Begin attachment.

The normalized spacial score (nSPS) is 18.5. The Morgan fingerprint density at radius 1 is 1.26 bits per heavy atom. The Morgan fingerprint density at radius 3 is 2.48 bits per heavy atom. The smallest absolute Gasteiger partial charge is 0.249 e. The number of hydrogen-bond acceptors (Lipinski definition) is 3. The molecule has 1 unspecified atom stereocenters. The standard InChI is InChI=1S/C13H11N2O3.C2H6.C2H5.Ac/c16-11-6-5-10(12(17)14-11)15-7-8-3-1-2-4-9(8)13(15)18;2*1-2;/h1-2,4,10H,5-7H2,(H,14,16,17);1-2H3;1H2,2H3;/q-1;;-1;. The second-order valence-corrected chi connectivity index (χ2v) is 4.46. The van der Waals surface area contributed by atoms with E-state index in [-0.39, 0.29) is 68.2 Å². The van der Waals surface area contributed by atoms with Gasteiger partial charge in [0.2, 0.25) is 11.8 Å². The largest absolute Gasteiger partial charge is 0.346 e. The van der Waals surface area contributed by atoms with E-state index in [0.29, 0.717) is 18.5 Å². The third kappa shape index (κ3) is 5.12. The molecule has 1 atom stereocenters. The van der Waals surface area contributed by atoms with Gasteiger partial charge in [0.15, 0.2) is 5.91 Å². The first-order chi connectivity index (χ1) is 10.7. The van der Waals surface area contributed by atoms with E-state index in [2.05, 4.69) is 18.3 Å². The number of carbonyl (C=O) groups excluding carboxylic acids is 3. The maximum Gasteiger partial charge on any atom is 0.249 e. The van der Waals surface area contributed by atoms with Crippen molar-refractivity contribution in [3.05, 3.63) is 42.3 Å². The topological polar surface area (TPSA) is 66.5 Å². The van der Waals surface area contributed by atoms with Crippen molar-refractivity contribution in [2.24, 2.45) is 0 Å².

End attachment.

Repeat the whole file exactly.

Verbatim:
The normalized spacial score (nSPS) is 18.5. The Morgan fingerprint density at radius 1 is 1.26 bits per heavy atom. The Morgan fingerprint density at radius 3 is 2.48 bits per heavy atom. The smallest absolute Gasteiger partial charge is 0.249 e. The number of hydrogen-bond acceptors (Lipinski definition) is 3. The molecule has 1 unspecified atom stereocenters. The standard InChI is InChI=1S/C13H11N2O3.C2H6.C2H5.Ac/c16-11-6-5-10(12(17)14-11)15-7-8-3-1-2-4-9(8)13(15)18;2*1-2;/h1-2,4,10H,5-7H2,(H,14,16,17);1-2H3;1H2,2H3;/q-1;;-1;. The second-order valence-corrected chi connectivity index (χ2v) is 4.46. The van der Waals surface area contributed by atoms with E-state index in [-0.39, 0.29) is 68.2 Å². The van der Waals surface area contributed by atoms with Gasteiger partial charge in [0.2, 0.25) is 11.8 Å². The largest absolute Gasteiger partial charge is 0.346 e. The van der Waals surface area contributed by atoms with E-state index in [0.29, 0.717) is 18.5 Å². The third kappa shape index (κ3) is 5.12. The molecule has 1 atom stereocenters. The van der Waals surface area contributed by atoms with Gasteiger partial charge in [0.15, 0.2) is 5.91 Å². The first-order chi connectivity index (χ1) is 10.7. The van der Waals surface area contributed by atoms with E-state index in [2.05, 4.69) is 18.3 Å². The number of carbonyl (C=O) groups excluding carboxylic acids is 3. The maximum Gasteiger partial charge on any atom is 0.249 e. The van der Waals surface area contributed by atoms with Crippen molar-refractivity contribution in [3.05, 3.63) is 42.3 Å². The topological polar surface area (TPSA) is 66.5 Å². The van der Waals surface area contributed by atoms with Crippen molar-refractivity contribution in [2.24, 2.45) is 0 Å².